I find it interesting that the Democrat party is credited with the Civil Rights movement when a Republican, President Dwight Eisenhower, was the first to introduce a Civil Rights Act in 1957. Ironically, it was struck down by the Democrats and LBJ but was subsequently revived under LBJ and the Democrats a few years later.

    My question is, was the Civil Rig ...[text shortened]... their party for passing it?

    http://www.history.learningsite.co.uk/1957_civil_rights_act.htm
    yes you have a point. I always see LBJ getting credit for this when oddly enough he was the one so staunchly against Ikes plan.
  5. 24 Aug '10 18:51 / 1 edit
    Originally posted by sh76
    The Democrats in that era that fought against the Civil Rights Acts were mostly southern "Dixiecrats." In those days, northern moderates were Republicans, while Democrats were an odd coalition of liberals and southerners, who were Democrats for no other reason than that the GOP was the party of Lincoln.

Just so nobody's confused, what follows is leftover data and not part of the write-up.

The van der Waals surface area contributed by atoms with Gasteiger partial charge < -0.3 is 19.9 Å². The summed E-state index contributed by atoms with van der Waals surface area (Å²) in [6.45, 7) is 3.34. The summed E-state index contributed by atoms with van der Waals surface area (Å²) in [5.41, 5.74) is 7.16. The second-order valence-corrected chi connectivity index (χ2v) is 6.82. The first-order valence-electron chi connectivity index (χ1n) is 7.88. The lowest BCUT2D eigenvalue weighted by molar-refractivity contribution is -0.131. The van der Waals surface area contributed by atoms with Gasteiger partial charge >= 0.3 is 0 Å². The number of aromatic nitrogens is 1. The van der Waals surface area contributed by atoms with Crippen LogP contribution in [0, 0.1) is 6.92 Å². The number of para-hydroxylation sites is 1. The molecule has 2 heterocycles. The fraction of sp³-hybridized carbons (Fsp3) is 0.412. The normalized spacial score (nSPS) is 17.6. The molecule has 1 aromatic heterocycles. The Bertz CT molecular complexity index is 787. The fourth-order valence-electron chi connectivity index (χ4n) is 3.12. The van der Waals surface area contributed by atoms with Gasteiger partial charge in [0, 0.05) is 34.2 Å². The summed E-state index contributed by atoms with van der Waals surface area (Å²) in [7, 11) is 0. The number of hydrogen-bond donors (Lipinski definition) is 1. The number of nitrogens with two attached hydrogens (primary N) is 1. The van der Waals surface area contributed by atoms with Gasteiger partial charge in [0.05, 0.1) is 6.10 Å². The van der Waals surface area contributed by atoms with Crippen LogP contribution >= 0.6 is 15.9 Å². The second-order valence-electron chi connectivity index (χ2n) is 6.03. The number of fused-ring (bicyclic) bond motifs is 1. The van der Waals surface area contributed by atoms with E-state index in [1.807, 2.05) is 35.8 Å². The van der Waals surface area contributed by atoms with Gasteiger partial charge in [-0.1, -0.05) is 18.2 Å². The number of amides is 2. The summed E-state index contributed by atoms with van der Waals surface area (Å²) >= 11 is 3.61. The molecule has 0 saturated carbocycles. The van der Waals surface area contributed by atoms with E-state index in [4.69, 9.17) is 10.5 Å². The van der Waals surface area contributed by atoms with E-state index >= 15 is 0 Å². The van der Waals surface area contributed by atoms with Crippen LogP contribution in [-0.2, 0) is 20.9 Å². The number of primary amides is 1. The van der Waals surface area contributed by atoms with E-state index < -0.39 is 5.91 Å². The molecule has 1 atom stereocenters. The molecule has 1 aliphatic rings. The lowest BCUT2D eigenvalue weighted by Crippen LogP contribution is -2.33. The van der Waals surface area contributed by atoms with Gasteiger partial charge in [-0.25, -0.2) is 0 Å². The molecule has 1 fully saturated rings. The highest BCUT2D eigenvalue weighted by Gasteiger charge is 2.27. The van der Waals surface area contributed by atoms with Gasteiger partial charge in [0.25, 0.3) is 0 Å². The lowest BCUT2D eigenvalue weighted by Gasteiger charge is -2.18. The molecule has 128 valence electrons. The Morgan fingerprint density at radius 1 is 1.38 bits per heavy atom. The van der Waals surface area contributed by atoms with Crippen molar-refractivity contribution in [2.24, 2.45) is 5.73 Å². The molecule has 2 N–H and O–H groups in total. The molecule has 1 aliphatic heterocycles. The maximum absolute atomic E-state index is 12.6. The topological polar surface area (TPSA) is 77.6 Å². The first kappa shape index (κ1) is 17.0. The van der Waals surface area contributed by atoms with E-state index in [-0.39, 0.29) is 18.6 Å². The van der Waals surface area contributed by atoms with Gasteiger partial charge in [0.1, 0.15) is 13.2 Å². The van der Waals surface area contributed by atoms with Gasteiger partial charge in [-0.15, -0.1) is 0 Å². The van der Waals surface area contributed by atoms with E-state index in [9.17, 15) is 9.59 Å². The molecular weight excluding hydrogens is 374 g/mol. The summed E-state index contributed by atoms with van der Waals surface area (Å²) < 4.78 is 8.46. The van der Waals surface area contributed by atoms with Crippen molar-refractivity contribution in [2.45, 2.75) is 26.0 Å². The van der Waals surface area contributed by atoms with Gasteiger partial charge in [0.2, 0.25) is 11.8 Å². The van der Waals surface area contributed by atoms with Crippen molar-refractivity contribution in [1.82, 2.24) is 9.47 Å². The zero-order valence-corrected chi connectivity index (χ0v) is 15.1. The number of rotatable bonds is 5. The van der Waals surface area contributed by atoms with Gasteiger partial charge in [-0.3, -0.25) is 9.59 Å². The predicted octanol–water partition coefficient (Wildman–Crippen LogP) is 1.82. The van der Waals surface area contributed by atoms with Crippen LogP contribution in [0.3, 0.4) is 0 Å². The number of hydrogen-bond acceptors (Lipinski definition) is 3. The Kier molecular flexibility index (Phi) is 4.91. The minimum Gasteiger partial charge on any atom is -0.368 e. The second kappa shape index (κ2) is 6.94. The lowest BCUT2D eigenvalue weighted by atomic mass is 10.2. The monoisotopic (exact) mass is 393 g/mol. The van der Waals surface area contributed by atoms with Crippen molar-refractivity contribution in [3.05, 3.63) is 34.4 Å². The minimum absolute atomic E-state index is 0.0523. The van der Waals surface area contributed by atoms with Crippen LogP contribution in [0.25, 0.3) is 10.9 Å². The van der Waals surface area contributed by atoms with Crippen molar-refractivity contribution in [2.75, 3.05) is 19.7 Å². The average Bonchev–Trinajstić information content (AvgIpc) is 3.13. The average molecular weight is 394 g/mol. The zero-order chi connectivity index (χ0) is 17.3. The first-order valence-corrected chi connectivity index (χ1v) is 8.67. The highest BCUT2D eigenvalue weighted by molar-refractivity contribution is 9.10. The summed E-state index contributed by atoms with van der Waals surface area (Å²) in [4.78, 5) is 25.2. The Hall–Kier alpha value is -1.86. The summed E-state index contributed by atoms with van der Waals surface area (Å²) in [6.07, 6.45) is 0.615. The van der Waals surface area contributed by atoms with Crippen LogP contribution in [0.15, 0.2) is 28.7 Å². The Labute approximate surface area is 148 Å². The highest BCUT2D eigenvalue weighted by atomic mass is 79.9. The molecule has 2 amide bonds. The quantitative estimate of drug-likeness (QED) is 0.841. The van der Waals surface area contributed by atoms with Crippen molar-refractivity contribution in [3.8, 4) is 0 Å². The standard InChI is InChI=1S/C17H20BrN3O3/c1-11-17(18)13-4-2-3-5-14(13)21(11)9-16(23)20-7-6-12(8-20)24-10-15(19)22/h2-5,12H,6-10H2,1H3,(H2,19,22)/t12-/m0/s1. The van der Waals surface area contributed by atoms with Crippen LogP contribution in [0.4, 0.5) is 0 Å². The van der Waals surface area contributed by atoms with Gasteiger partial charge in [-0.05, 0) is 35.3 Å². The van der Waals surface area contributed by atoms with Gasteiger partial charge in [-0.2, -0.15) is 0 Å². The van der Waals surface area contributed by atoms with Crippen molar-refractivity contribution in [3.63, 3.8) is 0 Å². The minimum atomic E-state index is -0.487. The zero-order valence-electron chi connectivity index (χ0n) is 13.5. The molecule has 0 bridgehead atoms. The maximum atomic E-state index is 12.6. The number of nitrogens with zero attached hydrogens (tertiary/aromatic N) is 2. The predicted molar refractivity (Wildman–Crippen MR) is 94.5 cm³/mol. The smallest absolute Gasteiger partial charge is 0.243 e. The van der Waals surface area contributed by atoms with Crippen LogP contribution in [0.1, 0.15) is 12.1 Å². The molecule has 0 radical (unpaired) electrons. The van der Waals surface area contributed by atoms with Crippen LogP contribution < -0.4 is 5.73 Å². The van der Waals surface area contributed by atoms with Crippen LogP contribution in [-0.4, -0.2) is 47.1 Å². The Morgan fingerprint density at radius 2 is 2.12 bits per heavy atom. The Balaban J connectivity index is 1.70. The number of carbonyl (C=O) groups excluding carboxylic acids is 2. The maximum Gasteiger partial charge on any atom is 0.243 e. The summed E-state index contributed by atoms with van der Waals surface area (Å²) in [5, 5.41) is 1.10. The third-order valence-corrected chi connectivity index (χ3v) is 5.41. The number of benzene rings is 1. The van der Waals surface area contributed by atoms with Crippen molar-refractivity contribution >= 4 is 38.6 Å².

You can hardly compare those dynamics to today's Republican and Democratic parties.
    But the Civil Rights legislation was introduced in 1957 and struck down. Then the same people who struck it down introduced it again and voted for it in 1964. Are you telling me that the world changed that dramatically between the years 1957 and 1964? Face it, the Democratic party is now viewed as the party of the Civil Rights movement. Why? It is because their party is credited with it even though they struck it down in 1957. In addition, it is obvious that most African Americans are registered Demorats and view the Republican party as the party of racists/bigots. The roots of this thinking must rest squarely on the shoulders of the Demcrats who rejected and then embraced the Civil Rights movement.
  6. 24 Aug '10 18:53
    Originally posted by whodey